Community Opposition Adds Roadblocks to Large Renewables Projects

A survey of renewable energy developers in the United States—and instances of community opposition to large solar and wind projects in Canada and abroad—indicate that improved engagement with locals could spur renewables growth and help counter misinformation campaigns inflamed by influencers from outside the neighbourhood.

Community opposition is a key factor leading to the cancellation of wind and solar projects, alongside issues related to local zoning and grid interconnections, found a survey recently conducted by the Lawrence Berkeley National Laboratory.

The weight of such community resistance was evident in the early February cancellation of a proposed 150-megawatt solar farm in Millington, Tennessee, and is currently influencing discussions around a solar farm project north of Cranbrook, British Columbia and battery installations in Ontario. Berlin-based Photovolt Development Partners is also contending with community challenges while seeking approval for its ambitious 840-MW Botley West Solar Farm in Oxfordshire, United Kingdom.

Polling 123 professionals from 62 developers responsible for about half of the large renewable energy projects in the U.S. between 2016 and 2023, Berkeley Lab found that approximately one-third of wind and solar siting applications submitted in the last five years were cancelled, with half experiencing delays of six months or more, writes Inside Climate News. Solar projects were slightly more prone to cancellation or delays, often during permitting, but also during the site control or construction phases.

There was a consensus among respondents that community opposition to both wind and solar has become more common and costly to address over the past five years. There was also agreement that both trends are likely to intensify, with 80% of developers “at least moderately concerned that community opposition will get in the way of decarbonization goals,” writes Berkeley Lab. The duration of community opposition to solar and wind projects averaged 11 and 14 months, respectively.

“Developers believe that community engagement addresses community concerns and decreases opposition,” the lab found. “Most agree that increased engagement results in fewer project cancellations (75%) and local concerns are adequately addressed before project construction (66%).”

Asked to reflect on the latest cancelled project they had worked on, most respondents indicated that earlier engagement would have been a good idea.” However, a few said “early engagement allowed opposition to form, which ultimately led to cancellation.”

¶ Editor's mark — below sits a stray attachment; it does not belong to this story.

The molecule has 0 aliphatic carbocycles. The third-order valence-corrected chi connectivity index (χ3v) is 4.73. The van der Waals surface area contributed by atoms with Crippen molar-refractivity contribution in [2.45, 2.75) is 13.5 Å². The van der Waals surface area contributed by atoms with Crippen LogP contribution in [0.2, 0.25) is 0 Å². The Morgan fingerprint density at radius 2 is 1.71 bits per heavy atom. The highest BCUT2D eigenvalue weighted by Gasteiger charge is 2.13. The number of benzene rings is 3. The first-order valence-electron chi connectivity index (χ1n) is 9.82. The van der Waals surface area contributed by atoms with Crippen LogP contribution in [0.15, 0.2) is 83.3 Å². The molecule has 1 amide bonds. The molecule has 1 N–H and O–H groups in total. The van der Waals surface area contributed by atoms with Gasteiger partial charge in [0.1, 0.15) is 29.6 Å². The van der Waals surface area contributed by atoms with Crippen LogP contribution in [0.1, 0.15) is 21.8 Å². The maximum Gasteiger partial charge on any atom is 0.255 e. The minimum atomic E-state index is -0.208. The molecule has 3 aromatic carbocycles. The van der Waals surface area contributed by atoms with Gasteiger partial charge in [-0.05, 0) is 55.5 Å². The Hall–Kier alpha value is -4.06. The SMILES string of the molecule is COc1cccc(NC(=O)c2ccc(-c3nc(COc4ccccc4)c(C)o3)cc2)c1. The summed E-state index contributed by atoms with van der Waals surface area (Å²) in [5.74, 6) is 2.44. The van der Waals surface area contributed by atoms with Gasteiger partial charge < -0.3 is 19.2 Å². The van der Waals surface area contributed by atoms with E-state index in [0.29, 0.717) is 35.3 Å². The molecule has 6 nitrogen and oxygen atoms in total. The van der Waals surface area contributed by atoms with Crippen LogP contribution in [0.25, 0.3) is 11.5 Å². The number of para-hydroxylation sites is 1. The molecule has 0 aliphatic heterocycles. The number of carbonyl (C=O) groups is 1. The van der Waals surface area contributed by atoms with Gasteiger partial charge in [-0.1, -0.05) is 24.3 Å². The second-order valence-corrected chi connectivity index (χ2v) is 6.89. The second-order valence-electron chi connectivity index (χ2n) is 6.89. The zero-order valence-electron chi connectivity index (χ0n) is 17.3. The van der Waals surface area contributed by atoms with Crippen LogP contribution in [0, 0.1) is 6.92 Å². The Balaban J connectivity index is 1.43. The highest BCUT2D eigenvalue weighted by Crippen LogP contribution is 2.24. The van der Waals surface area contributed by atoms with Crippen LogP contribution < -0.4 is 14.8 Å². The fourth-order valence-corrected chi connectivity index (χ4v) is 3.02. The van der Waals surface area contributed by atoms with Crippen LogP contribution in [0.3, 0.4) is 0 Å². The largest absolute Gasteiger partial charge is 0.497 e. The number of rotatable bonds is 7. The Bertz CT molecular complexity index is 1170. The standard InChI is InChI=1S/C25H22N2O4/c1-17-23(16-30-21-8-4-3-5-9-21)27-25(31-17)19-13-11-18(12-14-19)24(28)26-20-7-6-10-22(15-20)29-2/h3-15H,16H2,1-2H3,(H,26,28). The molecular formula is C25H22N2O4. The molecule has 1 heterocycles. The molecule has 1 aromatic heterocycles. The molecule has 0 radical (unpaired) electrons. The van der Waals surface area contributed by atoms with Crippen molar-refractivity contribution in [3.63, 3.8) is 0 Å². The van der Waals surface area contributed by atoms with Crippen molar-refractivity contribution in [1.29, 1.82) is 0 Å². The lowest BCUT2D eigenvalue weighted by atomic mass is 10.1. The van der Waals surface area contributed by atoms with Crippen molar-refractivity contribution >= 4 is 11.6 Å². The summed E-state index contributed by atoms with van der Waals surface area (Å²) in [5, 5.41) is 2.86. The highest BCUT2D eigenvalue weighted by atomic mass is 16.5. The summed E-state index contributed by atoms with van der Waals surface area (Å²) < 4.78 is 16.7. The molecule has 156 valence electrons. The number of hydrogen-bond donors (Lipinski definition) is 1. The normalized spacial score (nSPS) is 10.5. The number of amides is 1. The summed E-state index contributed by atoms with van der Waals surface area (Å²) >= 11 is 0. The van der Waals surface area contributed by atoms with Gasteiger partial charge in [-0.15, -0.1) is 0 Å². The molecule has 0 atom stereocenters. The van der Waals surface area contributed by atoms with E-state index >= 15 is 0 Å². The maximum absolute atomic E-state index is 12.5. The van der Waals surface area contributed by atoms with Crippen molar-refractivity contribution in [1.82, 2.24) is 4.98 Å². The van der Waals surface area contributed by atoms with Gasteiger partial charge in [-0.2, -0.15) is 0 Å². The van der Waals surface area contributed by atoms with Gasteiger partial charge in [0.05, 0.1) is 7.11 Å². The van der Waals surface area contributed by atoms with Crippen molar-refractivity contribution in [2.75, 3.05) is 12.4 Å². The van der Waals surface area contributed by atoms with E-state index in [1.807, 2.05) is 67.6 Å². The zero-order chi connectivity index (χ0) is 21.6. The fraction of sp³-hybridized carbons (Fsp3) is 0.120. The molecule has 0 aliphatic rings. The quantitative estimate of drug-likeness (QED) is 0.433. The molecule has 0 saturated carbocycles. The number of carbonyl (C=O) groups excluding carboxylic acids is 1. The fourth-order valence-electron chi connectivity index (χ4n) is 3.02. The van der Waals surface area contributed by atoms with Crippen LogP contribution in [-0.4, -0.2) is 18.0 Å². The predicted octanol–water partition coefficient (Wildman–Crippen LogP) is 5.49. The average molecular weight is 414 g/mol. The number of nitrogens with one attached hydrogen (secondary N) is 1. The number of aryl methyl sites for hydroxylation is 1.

Opposition ‘Driven by Outsiders’

Berkeley Lab’s survey found “the vast majority” of respondents, about 95%, reporting that community opposition is “often caused by a vocal minority.” About half said those voices may not be local, with community opposition being “more often driven by outsiders.”

Groups like the Washington, D.C.-based Citizens for Responsible Solar, led by well-connected political operative Susan Ralston, exemplify external efforts to undermine renewable projects across multiple U.S. states. The organization has been fought solar projects in coal-producing Kentucky, Ohio, Pennsylvania, and Virginia, National Public Radio found in a news investigation last February.

Citizens for Responsible Solar seems to be a well-mobilized “national effort to foment local opposition to renewable energy,” Michael Burger, executive director of the Sabin Center for Climate Change Law at Columbia University, told NPR. “What that reflects is the unfortunate politicization of climate change, the politicization of energy, and, unfortunately, the political nature of the energy transition, which is really just a necessary response to an environmental reality.”

NPR writes that when Ralston was creating the organization, she consulted people like John Droz—a longtime critic of the wind industry and member of the CO2 Coalition, a non-profit supported by fossil fuel magnate Charles Koch. A number of the concerns Droz raises about wind are echoed on the Citizens for Responsible Solar website, NPR says. The material is “extremely misleading and appears designed to be misinformation,” according to Ronald Meyers, director of the Renewable Energy Facility Siting project at Virginia Tech.

“Responsible Solar” activist groups have also popped up in Kansas—much to the chagrin of two Kansas farmers fighting for permits to build a solar farm on family land—and Iowa.

Groups like that “are operating from the same playbook featuring shared materials and draft petitions from national sources that originate thousands of miles from Iowa,” reports NPR, citing Ray Gaesser, chair of the Iowa Conservative Energy Forum, which fights for renewables projects on economic grounds. “Their mission is to kill new development, not to help develop common-sense ordinances,” Gaesser says.